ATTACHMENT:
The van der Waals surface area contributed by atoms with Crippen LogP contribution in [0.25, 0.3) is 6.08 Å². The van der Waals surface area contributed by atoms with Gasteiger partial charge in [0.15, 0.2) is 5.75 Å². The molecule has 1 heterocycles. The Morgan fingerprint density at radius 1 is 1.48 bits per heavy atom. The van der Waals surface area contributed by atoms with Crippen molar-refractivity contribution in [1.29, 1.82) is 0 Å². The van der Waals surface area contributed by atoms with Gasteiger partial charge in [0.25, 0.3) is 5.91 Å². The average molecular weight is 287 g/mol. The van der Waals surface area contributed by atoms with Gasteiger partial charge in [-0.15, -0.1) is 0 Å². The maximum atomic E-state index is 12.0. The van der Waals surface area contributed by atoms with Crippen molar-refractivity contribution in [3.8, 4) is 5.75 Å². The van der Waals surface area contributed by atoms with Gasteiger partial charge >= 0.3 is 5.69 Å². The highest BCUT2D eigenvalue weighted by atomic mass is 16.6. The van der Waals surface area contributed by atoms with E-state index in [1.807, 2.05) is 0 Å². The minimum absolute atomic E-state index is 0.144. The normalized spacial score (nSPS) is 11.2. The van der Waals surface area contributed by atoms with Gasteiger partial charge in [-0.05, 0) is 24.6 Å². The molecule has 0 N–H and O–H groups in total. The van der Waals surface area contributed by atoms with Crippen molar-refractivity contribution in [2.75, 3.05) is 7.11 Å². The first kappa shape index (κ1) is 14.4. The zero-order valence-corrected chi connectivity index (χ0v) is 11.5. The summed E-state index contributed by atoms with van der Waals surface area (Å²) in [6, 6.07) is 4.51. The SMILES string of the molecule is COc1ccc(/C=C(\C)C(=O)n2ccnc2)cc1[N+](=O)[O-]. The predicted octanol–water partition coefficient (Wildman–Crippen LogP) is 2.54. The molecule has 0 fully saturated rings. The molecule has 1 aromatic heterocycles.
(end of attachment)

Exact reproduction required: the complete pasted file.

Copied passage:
The van der Waals surface area contributed by atoms with Crippen LogP contribution in [0.25, 0.3) is 6.08 Å². The van der Waals surface area contributed by atoms with Gasteiger partial charge in [0.15, 0.2) is 5.75 Å². The molecule has 1 heterocycles. The Morgan fingerprint density at radius 1 is 1.48 bits per heavy atom. The van der Waals surface area contributed by atoms with Crippen molar-refractivity contribution in [1.29, 1.82) is 0 Å². The van der Waals surface area contributed by atoms with Gasteiger partial charge in [0.25, 0.3) is 5.91 Å². The average molecular weight is 287 g/mol. The van der Waals surface area contributed by atoms with Gasteiger partial charge in [-0.15, -0.1) is 0 Å². The maximum atomic E-state index is 12.0. The van der Waals surface area contributed by atoms with Crippen molar-refractivity contribution in [3.8, 4) is 5.75 Å². The van der Waals surface area contributed by atoms with Gasteiger partial charge >= 0.3 is 5.69 Å². The highest BCUT2D eigenvalue weighted by atomic mass is 16.6. The van der Waals surface area contributed by atoms with E-state index in [1.807, 2.05) is 0 Å². The minimum absolute atomic E-state index is 0.144. The normalized spacial score (nSPS) is 11.2. The van der Waals surface area contributed by atoms with Gasteiger partial charge in [-0.05, 0) is 24.6 Å². The molecule has 0 N–H and O–H groups in total. The van der Waals surface area contributed by atoms with Crippen molar-refractivity contribution in [2.75, 3.05) is 7.11 Å². The first kappa shape index (κ1) is 14.4. The zero-order valence-corrected chi connectivity index (χ0v) is 11.5. The summed E-state index contributed by atoms with van der Waals surface area (Å²) in [6, 6.07) is 4.51. The SMILES string of the molecule is COc1ccc(/C=C(\C)C(=O)n2ccnc2)cc1[N+](=O)[O-]. The predicted octanol–water partition coefficient (Wildman–Crippen LogP) is 2.54. The molecule has 0 fully saturated rings. The molecule has 1 aromatic heterocycles.